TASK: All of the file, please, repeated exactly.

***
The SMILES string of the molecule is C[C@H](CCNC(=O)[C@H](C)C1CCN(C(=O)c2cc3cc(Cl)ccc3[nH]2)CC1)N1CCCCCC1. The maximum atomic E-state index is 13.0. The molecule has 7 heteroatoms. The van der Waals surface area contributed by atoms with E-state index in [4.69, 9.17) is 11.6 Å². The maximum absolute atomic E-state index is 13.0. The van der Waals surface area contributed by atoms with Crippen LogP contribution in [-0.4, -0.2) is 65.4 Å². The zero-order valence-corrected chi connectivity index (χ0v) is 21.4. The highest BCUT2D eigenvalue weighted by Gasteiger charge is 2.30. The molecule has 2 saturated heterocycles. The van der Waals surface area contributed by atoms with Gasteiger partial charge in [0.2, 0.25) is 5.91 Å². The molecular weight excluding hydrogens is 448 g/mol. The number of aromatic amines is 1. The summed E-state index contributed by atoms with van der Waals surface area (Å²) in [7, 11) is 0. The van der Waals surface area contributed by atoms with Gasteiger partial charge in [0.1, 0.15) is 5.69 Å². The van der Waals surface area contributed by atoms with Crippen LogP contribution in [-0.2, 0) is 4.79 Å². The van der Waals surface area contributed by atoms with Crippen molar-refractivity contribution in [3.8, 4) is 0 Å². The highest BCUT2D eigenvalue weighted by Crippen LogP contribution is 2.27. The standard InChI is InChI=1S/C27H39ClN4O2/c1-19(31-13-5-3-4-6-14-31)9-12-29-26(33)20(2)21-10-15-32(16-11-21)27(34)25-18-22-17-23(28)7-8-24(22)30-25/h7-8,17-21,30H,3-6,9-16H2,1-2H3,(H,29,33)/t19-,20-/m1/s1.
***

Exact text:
The SMILES string of the molecule is C[C@H](CCNC(=O)[C@H](C)C1CCN(C(=O)c2cc3cc(Cl)ccc3[nH]2)CC1)N1CCCCCC1. The maximum atomic E-state index is 13.0. The molecule has 7 heteroatoms. The van der Waals surface area contributed by atoms with E-state index in [4.69, 9.17) is 11.6 Å². The maximum absolute atomic E-state index is 13.0. The van der Waals surface area contributed by atoms with Crippen LogP contribution in [-0.4, -0.2) is 65.4 Å². The zero-order valence-corrected chi connectivity index (χ0v) is 21.4. The highest BCUT2D eigenvalue weighted by Gasteiger charge is 2.30. The molecule has 2 saturated heterocycles. The van der Waals surface area contributed by atoms with Gasteiger partial charge in [0.2, 0.25) is 5.91 Å². The molecular weight excluding hydrogens is 448 g/mol. The number of aromatic amines is 1. The summed E-state index contributed by atoms with van der Waals surface area (Å²) in [7, 11) is 0. The van der Waals surface area contributed by atoms with Gasteiger partial charge in [0.1, 0.15) is 5.69 Å². The van der Waals surface area contributed by atoms with Crippen LogP contribution in [-0.2, 0) is 4.79 Å². The van der Waals surface area contributed by atoms with Crippen molar-refractivity contribution in [3.8, 4) is 0 Å². The highest BCUT2D eigenvalue weighted by Crippen LogP contribution is 2.27. The standard InChI is InChI=1S/C27H39ClN4O2/c1-19(31-13-5-3-4-6-14-31)9-12-29-26(33)20(2)21-10-15-32(16-11-21)27(34)25-18-22-17-23(28)7-8-24(22)30-25/h7-8,17-21,30H,3-6,9-16H2,1-2H3,(H,29,33)/t19-,20-/m1/s1.